Unitarians steadfast after church shooting: No plans to alter teachings
Unitarian Universalist leaders say a fatal shooting at a church in Knoxville, Tennessee, will not deter them from continuing their socially progressive teachings, even as police say those beliefs appeared to be a factor in the deadly rampage.
One day after the July 27 shooting at a church musical that left two congregants dead and six wounded, members began the healing process with a candlelight vigil.
“We’re here tonight to make sense of the senseless,” said William Sinkford, president of the Boston-based Unitarian Universalist Association, who flew to Knoxville to comfort the 460-member congregation. “Fear will not prevent us from standing on the side of love,” he said, adding that the UUA will continue to open its doors to all.
A children’s choir ended the rain-soaked vigil by singing “The Sun Will Come Out Tomorrow,” a popular song from the production of Annie Jr. that was interrupted by gunfire on that Sunday morning.
According to Knoxville police, Jim D. Adkisson, 58, who acted alone, opened fire inside the Tennessee Valley Unitarian Universalist Church and was arrested after three men in the congregation grabbed him as he stopped to reload his shotgun.
In a four-page letter found in Adkisson’s car, the shooter wrote that the attack was motivated in part by the church’s liberal beliefs. “Basically it indicated that he was upset because of his unemployment situation. It also indicated that he was not happy with the liberalism of [the UUA] movement, and also felt that that was partly the reason he was still unemployed,” said Officer Darrell DeBusk, a police spokesperson. Adkisson’s ex-wife once was a member of the church, the Associated Press said.
The Knoxville congregation has been active in pushing for racial justice, and it recently began holding events for gay, lesbian, bisexual and transgender teens, according to Janet Hayes, a spokesperson for UUA headquarters.
The attack, the first of its kind on a Unitarian church, has prompted an investigation by the FBI and local police. Police Chief Sterling Owen said the shooting was being treated as a hate crime.
Although Hayes said some congregations nationally have become more alert in the wake of the shootings, Sinkford said they remain committed to their causes. “Let me assure you that we will not change our beliefs or compromise our demands for social justice,” he said in a statement.
“The start of the healing process has brought together thousands of individuals,” Sinkford said, noting that people of different faiths came to the Monday night vigil.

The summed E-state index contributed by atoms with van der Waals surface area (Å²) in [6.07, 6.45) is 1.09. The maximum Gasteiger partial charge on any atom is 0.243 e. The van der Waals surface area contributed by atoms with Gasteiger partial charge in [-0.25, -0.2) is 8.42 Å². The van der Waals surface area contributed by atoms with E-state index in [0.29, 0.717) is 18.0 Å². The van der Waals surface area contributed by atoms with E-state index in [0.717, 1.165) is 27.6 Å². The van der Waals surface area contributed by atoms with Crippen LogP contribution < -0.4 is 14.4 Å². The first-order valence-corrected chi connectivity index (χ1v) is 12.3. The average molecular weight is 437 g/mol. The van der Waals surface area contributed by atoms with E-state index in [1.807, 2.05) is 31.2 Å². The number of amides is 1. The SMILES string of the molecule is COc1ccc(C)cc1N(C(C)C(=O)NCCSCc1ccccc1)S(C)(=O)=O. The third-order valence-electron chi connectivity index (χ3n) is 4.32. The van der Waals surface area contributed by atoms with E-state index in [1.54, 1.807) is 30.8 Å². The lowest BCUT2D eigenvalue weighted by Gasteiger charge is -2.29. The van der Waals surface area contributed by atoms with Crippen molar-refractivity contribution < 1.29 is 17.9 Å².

The shots that rang out from the UUA church were heard at the neighboring Second Presbyterian Church. As many as two dozen children fled or were led to the Presbyterian church, which became a refuge and a place for parents to pick up the children, according to Presbyterian News Service.
A 19-year-old woman from another nearby Presbyterian church brought flowers to the UUA church. Carrie Niceley said news of the shooting was announced at First Presbyterian’s morning service. She told the Knoxville News Sentinel that she took the flowers to the crime scene to let church members know they’re “in our thoughts and prayers.” Leaders of the Presbyterian Church (U.S.A.) also made a nationwide appeal to its churches to pray for the traumatized Unitarian congregation.
Expressions of concern also came from John H. Thomas, president of the United Church of Christ, who was in Knoxville attending his denomination’s National Youth Event a few blocks away.
Shortly after the shooting, Thomas sent a message of sympathy to the UUA’s Sinkford, saying the UCC officials and young people were “aware that this trauma will live with the members of the church for a long time.” Thomas said that the 2,100 youth and adult leaders would pray in their closing worship service for all those affected by the violence.
Sinkford, after arriving in Knoxville, said the crime was “the action of one man who clearly must have lost the battle with his person demons.” Asked if the assailant would go to hell, Sinkford said, “He must have been living in his own private hell for years.”